Use this URL to cite or link to this record in EThOS: https://ethos.bl.uk/OrderDetails.do?uin=uk.bl.ethos.494767
Title: The effect of diet on food preferences and life history traits in Drosophila melanogaster
Author: Young, Sarah Anne
ISNI:       0000 0001 3575 8397
Awarding Body: University of Southampton
Current Institution: University of Southampton
Date of Award: 2007
Availability of Full Text:
Access from EThOS:
Full text unavailable from EThOS. Please try the link below.
Access from Institution:
Abstract:
Drosophila are capable of learning sensory information about their environment, however, whether they are capable of learning gustatory information about their larval environment and using this information to modify their adult behaviour is as yet unknown. A behavioural assay was therefore designed. Varying the concentration of carbohydrate in the larval diet had varying effects on adult food preference depending on carbohydrate type. When sucrose and glucose concentrations in the larval diet were reduced, adults were more likely to feed on these reduced carbohydrate content media but for sucrose were less likely to lay their eggs on it. When trehalose and fructose concentration in the larval diet was reduced, adults showed no preference for either food medium to feed and lay their eggs on. Reducing the protein concentration in the larval diet led the adults having a preference for the high yeast medium to both feed and lay their eggs on. When sucrose concentration in the larval diet of the learning and memory mutants dunce and rutabaga were varied there was no subsequent affect on adult food preferences. This was also the case when the mushroom bodies (the putative centres for learning and memory in insects) were ablated. The aim of the final chapter of this thesis was to determine the affects of the food types used in the choice experiments on the health of the flies over 5 generations. Diet affected fecundity, development time, survival and larval locomotion. Diet had no effect on starvation resistance. High concentrations of NaCl in the diet reduced larval fitness increasingly over 5 generations and low levels of carbohydrate in the diet increased survival in subsequent generations. These results provide a strong case for the use of Drosophila as a model organism for understanding the developmental origins of health and disease in humans.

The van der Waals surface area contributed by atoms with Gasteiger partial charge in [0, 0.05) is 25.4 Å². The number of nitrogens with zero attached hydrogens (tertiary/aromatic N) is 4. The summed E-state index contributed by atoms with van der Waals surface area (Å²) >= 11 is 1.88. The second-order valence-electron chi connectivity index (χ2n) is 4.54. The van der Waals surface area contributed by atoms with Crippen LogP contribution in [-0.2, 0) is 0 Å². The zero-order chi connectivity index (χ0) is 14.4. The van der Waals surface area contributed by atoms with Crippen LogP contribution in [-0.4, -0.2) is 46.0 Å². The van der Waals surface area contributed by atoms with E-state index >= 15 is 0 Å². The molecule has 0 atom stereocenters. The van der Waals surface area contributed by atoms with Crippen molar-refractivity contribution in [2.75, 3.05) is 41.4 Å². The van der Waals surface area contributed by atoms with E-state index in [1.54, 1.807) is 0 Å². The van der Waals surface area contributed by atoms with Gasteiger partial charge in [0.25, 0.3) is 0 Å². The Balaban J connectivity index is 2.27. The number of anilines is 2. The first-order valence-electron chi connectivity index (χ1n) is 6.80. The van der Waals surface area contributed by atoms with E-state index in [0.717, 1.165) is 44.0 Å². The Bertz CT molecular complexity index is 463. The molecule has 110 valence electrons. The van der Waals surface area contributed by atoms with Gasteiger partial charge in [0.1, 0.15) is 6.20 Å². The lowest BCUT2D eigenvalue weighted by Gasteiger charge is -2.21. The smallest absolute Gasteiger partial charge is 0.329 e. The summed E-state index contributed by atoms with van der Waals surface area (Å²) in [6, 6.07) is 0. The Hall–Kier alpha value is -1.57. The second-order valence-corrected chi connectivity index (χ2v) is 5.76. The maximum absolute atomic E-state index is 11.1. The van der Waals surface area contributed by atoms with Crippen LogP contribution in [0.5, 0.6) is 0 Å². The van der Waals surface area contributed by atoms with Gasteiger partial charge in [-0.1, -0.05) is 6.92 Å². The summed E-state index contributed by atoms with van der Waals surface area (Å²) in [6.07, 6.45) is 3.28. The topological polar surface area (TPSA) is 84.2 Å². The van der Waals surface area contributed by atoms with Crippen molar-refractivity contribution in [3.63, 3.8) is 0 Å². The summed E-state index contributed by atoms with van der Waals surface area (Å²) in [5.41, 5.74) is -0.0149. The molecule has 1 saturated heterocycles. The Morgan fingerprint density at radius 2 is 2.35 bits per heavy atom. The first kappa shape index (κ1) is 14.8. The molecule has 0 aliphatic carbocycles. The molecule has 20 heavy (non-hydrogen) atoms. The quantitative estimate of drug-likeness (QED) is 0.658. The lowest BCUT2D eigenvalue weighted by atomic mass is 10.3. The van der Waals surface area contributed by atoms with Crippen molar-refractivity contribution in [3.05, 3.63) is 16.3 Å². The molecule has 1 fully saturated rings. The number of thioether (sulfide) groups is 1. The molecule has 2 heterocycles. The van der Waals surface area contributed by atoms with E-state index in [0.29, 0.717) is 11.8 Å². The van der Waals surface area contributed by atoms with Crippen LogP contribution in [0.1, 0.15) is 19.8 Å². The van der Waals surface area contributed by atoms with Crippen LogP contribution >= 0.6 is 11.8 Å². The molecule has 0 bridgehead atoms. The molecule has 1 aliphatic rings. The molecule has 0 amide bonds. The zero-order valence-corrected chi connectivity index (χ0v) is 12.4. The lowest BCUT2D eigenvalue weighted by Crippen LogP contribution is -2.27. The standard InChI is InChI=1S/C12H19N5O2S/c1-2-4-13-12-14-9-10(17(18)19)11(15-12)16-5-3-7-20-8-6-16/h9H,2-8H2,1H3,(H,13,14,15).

Supervisor: Not available Sponsor: Not available
Qualification Name: Thesis (Ph.D.) Qualification Level: Doctoral
EThOS ID: uk.bl.ethos.494767  DOI: Not available
Share: